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Back Story: The Origin of the Gerrymander

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ThE ORIGIN OF ThE GERRYMANDER
BY SCOTT G. WASSERMAN, ESQ.
During the upcoming legislative session here, and in every one of the 50 states, accusations of gerrymandering will be levied by one political party against another. Even states that have so-called nonpartisan redistricting commissions will be accused of gerrymandering to satisfy an appointing authority or some other hidden interest or agenda. So as frequently as the term is used, where did “gerrymander” originate? In 1812, members of the governor’s “DemocraticRepublican” party in the Massachusetts Legislature drew contorted senate districts in order to protect the representation in the Massachusetts Senate of the party of its sitting governor, Elbridge Gerry, at the expense of the Federalist candidates. The Boston Gazette printed this editorial cartoon, reportedly drawn by Elkanah Tisdale, and noted the salamander shape of the Senate district drawn to protect the interest of the Democratic-Republican party and Governor Elbridge Gerry – the newspaper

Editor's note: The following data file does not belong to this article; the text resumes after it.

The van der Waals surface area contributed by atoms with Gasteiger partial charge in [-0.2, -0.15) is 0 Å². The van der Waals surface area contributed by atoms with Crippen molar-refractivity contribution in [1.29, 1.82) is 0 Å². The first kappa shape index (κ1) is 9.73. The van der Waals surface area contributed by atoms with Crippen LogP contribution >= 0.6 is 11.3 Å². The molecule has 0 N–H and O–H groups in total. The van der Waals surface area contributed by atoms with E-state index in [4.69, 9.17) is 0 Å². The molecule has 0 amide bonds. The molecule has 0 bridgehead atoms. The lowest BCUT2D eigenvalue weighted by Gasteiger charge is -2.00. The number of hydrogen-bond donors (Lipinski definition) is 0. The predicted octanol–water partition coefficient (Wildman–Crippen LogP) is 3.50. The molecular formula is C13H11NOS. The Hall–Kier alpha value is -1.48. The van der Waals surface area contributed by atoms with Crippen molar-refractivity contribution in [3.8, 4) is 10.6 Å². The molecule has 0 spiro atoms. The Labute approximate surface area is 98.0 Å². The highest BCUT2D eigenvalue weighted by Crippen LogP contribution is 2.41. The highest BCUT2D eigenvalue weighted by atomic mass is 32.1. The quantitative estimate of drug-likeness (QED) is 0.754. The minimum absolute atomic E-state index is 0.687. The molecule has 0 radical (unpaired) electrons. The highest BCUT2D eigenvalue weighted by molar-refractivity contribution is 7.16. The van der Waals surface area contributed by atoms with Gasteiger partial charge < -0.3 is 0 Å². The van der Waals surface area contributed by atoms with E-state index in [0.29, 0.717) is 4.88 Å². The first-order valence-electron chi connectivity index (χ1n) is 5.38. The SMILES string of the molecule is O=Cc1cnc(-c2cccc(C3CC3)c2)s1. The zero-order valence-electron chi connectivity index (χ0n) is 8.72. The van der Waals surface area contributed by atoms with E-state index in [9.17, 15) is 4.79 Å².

blended salamander and Gerry and coined the term “Gerry-mander.” As you can see, the drawing itself depicts the senatorial district located in Essex County, with hooves, wings and a dragon-like head. The district was drawn in such a way as to give the Federalist Party a supermajority in that district, which then allowed the Democratic-Republican party to control several other districts. Governor Elbridge Gerry reportedly lost his reelection bid as a result of the voters’ displeasure with this redistricting practice. While today Governor Elbridge Gerry is first remembered for the gerrymander district, he also signed the Declaration of Independence and was a member of the Constitutional Convention of 1787 (though he refused to sign because he had concerns about the amount of power given to the vice president by making the vice president the president of the senate). He was then elected vice president and served with President James Madison, though Gerry died in office before completing his full term as vice president.
Author’s biography on page 31.
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Nevada Lawyer
February 2011
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